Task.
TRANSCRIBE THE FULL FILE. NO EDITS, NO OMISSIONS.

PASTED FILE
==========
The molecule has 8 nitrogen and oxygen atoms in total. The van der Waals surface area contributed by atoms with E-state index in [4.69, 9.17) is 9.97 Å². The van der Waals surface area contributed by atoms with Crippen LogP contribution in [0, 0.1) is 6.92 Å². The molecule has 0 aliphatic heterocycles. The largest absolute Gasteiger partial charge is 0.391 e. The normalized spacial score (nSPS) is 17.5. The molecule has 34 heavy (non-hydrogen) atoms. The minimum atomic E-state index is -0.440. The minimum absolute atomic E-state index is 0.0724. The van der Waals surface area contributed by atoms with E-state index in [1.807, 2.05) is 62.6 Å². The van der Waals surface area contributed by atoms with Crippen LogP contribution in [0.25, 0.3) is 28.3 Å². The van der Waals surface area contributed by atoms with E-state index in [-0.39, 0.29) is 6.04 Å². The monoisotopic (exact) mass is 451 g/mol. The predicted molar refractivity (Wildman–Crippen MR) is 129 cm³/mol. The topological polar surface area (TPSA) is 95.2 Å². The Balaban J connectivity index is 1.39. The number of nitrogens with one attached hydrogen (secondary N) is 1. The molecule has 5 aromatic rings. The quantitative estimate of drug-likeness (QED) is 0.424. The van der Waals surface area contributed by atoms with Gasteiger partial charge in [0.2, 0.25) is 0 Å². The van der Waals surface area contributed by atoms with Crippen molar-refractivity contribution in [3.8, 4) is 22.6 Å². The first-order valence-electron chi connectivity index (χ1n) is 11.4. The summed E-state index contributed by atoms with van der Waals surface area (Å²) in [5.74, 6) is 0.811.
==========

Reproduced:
The molecule has 8 nitrogen and oxygen atoms in total. The van der Waals surface area contributed by atoms with E-state index in [4.69, 9.17) is 9.97 Å². The van der Waals surface area contributed by atoms with Crippen LogP contribution in [0, 0.1) is 6.92 Å². The molecule has 0 aliphatic heterocycles. The largest absolute Gasteiger partial charge is 0.391 e. The normalized spacial score (nSPS) is 17.5. The molecule has 34 heavy (non-hydrogen) atoms. The minimum atomic E-state index is -0.440. The minimum absolute atomic E-state index is 0.0724. The van der Waals surface area contributed by atoms with E-state index in [1.807, 2.05) is 62.6 Å². The van der Waals surface area contributed by atoms with Crippen LogP contribution in [0.25, 0.3) is 28.3 Å². The van der Waals surface area contributed by atoms with E-state index in [-0.39, 0.29) is 6.04 Å². The monoisotopic (exact) mass is 451 g/mol. The predicted molar refractivity (Wildman–Crippen MR) is 129 cm³/mol. The topological polar surface area (TPSA) is 95.2 Å². The Balaban J connectivity index is 1.39. The number of nitrogens with one attached hydrogen (secondary N) is 1. The molecule has 5 aromatic rings. The quantitative estimate of drug-likeness (QED) is 0.424. The van der Waals surface area contributed by atoms with Gasteiger partial charge in [0.2, 0.25) is 0 Å². The van der Waals surface area contributed by atoms with Crippen molar-refractivity contribution in [3.8, 4) is 22.6 Å². The first-order valence-electron chi connectivity index (χ1n) is 11.4. The summed E-state index contributed by atoms with van der Waals surface area (Å²) in [5.74, 6) is 0.811.